Book Cover of "When Hearts are Trumps" by Tom Hall - Belle Époque, Art Nouveau
DISPLAYING: 9" x 12" Print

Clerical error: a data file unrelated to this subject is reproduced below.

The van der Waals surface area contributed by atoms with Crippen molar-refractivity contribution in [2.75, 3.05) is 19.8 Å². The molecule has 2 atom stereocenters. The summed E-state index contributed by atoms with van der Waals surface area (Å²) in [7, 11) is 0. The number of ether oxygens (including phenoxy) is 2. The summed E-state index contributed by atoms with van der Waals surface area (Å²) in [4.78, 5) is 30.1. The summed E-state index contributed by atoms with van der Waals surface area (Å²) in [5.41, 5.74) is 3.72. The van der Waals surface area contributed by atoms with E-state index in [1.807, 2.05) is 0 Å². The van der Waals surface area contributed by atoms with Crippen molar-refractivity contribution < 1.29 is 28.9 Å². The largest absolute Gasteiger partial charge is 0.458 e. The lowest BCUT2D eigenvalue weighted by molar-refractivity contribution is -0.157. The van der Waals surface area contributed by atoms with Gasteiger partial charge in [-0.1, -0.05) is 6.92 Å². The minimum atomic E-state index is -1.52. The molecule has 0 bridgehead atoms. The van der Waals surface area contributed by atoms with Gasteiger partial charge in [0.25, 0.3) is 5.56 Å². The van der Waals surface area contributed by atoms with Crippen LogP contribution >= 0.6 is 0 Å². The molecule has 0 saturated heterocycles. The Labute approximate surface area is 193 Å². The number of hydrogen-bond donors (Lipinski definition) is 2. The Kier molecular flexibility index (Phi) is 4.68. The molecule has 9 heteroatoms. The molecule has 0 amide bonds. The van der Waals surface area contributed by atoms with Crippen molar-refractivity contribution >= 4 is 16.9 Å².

William H. Bradley (10 July 1868-1962) was an American Art Nouveau illustrator and artist. Nicknamed the "Dean of American Designers", he was the highest paid American artist of the early 20th century. He was born in Boston, Massachusetts, and at the age of 12 he obtained a job as a printer for a weekly newspaper. He later left for Chicago, Illinois, where he held a few brief jobs as a wood engraver and typographer before dedicating himself to freelance graphic design. He later worked as a consultant for the American Type Founders and as an editor for Collier's Weekly. He worked briefly with children's books, then for William Randolph Hearst's film division as a set designer. In 1954, Bradley published a memoir of his life, called Bradley: His Chap Book, though only 650 copies were ever published. The same year, he won the AIGA award, the highest honor for graphic designers. He was a prolific artist and designer up until his death at age 94. His artistic style is considered a branch of Art Nouveau, (where he was considered the foremost illustrator and poster designer of this movement) though it draws heavily from the aesthetics of the Arts and Crafts Movement and Japanese block printing. His work was often compared to that of his English contemporary, Aubrey Beardsley, so much so that some critics dismissed him as simply "The American Beardsley."